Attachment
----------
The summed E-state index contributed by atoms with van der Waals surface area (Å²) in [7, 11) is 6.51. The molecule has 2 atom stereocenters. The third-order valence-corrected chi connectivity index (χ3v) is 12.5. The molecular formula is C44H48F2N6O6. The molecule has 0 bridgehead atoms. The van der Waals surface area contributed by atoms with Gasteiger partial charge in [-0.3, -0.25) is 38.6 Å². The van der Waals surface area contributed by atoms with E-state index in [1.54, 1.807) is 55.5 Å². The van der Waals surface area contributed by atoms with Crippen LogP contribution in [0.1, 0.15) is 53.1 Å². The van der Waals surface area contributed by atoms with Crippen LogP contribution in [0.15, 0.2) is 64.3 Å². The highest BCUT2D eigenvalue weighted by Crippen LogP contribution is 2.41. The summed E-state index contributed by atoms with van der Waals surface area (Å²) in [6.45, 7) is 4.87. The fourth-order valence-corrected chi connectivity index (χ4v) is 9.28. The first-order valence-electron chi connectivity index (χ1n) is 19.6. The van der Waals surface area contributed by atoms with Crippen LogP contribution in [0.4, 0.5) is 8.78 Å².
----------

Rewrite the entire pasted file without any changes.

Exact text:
The summed E-state index contributed by atoms with van der Waals surface area (Å²) in [7, 11) is 6.51. The molecule has 2 atom stereocenters. The third-order valence-corrected chi connectivity index (χ3v) is 12.5. The molecular formula is C44H48F2N6O6. The molecule has 0 bridgehead atoms. The van der Waals surface area contributed by atoms with Gasteiger partial charge in [-0.3, -0.25) is 38.6 Å². The van der Waals surface area contributed by atoms with E-state index in [1.54, 1.807) is 55.5 Å². The van der Waals surface area contributed by atoms with Crippen LogP contribution in [0.1, 0.15) is 53.1 Å². The van der Waals surface area contributed by atoms with Crippen LogP contribution in [0.15, 0.2) is 64.3 Å². The highest BCUT2D eigenvalue weighted by Crippen LogP contribution is 2.41. The summed E-state index contributed by atoms with van der Waals surface area (Å²) in [6.45, 7) is 4.87. The fourth-order valence-corrected chi connectivity index (χ4v) is 9.28. The first-order valence-electron chi connectivity index (χ1n) is 19.6. The van der Waals surface area contributed by atoms with Crippen LogP contribution in [0.4, 0.5) is 8.78 Å².